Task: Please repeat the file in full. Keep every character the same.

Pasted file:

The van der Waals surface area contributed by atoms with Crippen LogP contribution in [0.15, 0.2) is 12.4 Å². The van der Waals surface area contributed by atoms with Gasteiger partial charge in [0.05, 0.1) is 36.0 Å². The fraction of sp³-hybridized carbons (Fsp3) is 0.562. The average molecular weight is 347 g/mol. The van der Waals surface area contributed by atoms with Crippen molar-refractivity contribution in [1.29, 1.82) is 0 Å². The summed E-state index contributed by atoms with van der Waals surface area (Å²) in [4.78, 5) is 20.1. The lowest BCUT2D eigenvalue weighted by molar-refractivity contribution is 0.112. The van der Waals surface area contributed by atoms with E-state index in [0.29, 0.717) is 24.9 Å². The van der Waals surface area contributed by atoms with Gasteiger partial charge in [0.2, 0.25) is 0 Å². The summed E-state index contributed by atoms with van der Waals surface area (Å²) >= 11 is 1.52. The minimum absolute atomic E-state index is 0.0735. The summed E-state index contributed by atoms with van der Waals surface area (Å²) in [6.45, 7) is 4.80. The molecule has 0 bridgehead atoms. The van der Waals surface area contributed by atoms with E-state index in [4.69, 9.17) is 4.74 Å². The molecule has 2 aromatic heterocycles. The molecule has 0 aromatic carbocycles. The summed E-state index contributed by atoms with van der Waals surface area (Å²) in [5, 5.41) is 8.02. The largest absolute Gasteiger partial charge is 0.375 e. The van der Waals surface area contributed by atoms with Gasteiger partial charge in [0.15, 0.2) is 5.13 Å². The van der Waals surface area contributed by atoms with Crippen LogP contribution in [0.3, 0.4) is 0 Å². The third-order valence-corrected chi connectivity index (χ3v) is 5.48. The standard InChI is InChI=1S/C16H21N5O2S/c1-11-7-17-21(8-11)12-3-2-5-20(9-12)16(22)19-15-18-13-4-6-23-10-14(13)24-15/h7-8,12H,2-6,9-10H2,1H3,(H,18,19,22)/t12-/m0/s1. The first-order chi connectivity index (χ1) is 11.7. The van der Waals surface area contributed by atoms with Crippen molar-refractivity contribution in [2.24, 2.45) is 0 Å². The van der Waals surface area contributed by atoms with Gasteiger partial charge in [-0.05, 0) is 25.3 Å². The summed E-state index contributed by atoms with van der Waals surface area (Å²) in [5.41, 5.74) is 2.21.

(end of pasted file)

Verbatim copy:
The van der Waals surface area contributed by atoms with Crippen LogP contribution in [0.15, 0.2) is 12.4 Å². The van der Waals surface area contributed by atoms with Gasteiger partial charge in [0.05, 0.1) is 36.0 Å². The fraction of sp³-hybridized carbons (Fsp3) is 0.562. The average molecular weight is 347 g/mol. The van der Waals surface area contributed by atoms with Crippen molar-refractivity contribution in [1.29, 1.82) is 0 Å². The summed E-state index contributed by atoms with van der Waals surface area (Å²) in [4.78, 5) is 20.1. The lowest BCUT2D eigenvalue weighted by molar-refractivity contribution is 0.112. The van der Waals surface area contributed by atoms with E-state index in [0.29, 0.717) is 24.9 Å². The van der Waals surface area contributed by atoms with Gasteiger partial charge in [0.2, 0.25) is 0 Å². The summed E-state index contributed by atoms with van der Waals surface area (Å²) >= 11 is 1.52. The minimum absolute atomic E-state index is 0.0735. The summed E-state index contributed by atoms with van der Waals surface area (Å²) in [6.45, 7) is 4.80. The molecule has 0 bridgehead atoms. The van der Waals surface area contributed by atoms with E-state index in [4.69, 9.17) is 4.74 Å². The molecule has 2 aromatic heterocycles. The molecule has 0 aromatic carbocycles. The summed E-state index contributed by atoms with van der Waals surface area (Å²) in [5, 5.41) is 8.02. The largest absolute Gasteiger partial charge is 0.375 e. The van der Waals surface area contributed by atoms with Gasteiger partial charge in [0.15, 0.2) is 5.13 Å². The van der Waals surface area contributed by atoms with Crippen LogP contribution in [0.3, 0.4) is 0 Å². The third-order valence-corrected chi connectivity index (χ3v) is 5.48. The standard InChI is InChI=1S/C16H21N5O2S/c1-11-7-17-21(8-11)12-3-2-5-20(9-12)16(22)19-15-18-13-4-6-23-10-14(13)24-15/h7-8,12H,2-6,9-10H2,1H3,(H,18,19,22)/t12-/m0/s1. The first-order chi connectivity index (χ1) is 11.7. The van der Waals surface area contributed by atoms with Crippen molar-refractivity contribution in [2.24, 2.45) is 0 Å². The van der Waals surface area contributed by atoms with Gasteiger partial charge in [-0.05, 0) is 25.3 Å². The summed E-state index contributed by atoms with van der Waals surface area (Å²) in [5.41, 5.74) is 2.21.